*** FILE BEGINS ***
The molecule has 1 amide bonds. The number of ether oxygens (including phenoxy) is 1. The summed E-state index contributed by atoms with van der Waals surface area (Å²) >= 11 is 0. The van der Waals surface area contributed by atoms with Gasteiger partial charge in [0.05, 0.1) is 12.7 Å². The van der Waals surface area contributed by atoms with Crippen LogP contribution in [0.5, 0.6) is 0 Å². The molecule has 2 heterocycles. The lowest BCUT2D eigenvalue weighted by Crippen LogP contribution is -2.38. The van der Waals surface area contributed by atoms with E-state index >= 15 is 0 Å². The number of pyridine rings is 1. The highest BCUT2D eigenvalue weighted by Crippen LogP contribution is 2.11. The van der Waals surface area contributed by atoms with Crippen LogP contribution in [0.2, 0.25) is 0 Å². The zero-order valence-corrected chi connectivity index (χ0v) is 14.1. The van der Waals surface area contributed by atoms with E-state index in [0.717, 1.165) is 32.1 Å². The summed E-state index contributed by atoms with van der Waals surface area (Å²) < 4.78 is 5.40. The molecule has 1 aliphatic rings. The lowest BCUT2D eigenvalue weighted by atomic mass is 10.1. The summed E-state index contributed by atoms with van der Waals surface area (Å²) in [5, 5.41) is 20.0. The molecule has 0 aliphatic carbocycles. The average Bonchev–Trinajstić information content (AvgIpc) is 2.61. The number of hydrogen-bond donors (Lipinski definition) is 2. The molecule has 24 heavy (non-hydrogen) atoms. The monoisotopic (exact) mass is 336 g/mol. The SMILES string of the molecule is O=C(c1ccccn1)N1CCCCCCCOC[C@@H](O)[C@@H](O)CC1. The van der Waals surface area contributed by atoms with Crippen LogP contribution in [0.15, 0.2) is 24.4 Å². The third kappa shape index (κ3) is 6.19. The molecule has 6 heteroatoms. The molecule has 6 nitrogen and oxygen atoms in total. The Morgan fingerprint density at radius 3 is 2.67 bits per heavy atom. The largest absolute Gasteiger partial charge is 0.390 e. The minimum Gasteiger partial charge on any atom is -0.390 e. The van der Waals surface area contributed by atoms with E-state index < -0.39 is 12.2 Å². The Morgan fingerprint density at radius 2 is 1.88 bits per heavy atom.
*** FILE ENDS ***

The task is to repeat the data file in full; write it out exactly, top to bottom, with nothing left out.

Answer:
The molecule has 1 amide bonds. The number of ether oxygens (including phenoxy) is 1. The summed E-state index contributed by atoms with van der Waals surface area (Å²) >= 11 is 0. The van der Waals surface area contributed by atoms with Gasteiger partial charge in [0.05, 0.1) is 12.7 Å². The van der Waals surface area contributed by atoms with Crippen LogP contribution in [0.5, 0.6) is 0 Å². The molecule has 2 heterocycles. The lowest BCUT2D eigenvalue weighted by Crippen LogP contribution is -2.38. The van der Waals surface area contributed by atoms with E-state index >= 15 is 0 Å². The number of pyridine rings is 1. The highest BCUT2D eigenvalue weighted by Crippen LogP contribution is 2.11. The van der Waals surface area contributed by atoms with Crippen LogP contribution in [0.2, 0.25) is 0 Å². The zero-order valence-corrected chi connectivity index (χ0v) is 14.1. The van der Waals surface area contributed by atoms with E-state index in [0.717, 1.165) is 32.1 Å². The summed E-state index contributed by atoms with van der Waals surface area (Å²) < 4.78 is 5.40. The molecule has 1 aliphatic rings. The lowest BCUT2D eigenvalue weighted by atomic mass is 10.1. The summed E-state index contributed by atoms with van der Waals surface area (Å²) in [5, 5.41) is 20.0. The molecule has 0 aliphatic carbocycles. The average Bonchev–Trinajstić information content (AvgIpc) is 2.61. The number of hydrogen-bond donors (Lipinski definition) is 2. The molecule has 24 heavy (non-hydrogen) atoms. The monoisotopic (exact) mass is 336 g/mol. The SMILES string of the molecule is O=C(c1ccccn1)N1CCCCCCCOC[C@@H](O)[C@@H](O)CC1. The van der Waals surface area contributed by atoms with Crippen LogP contribution in [0.15, 0.2) is 24.4 Å². The third kappa shape index (κ3) is 6.19. The molecule has 6 heteroatoms. The molecule has 6 nitrogen and oxygen atoms in total. The Morgan fingerprint density at radius 3 is 2.67 bits per heavy atom. The largest absolute Gasteiger partial charge is 0.390 e. The minimum Gasteiger partial charge on any atom is -0.390 e. The van der Waals surface area contributed by atoms with E-state index < -0.39 is 12.2 Å². The Morgan fingerprint density at radius 2 is 1.88 bits per heavy atom.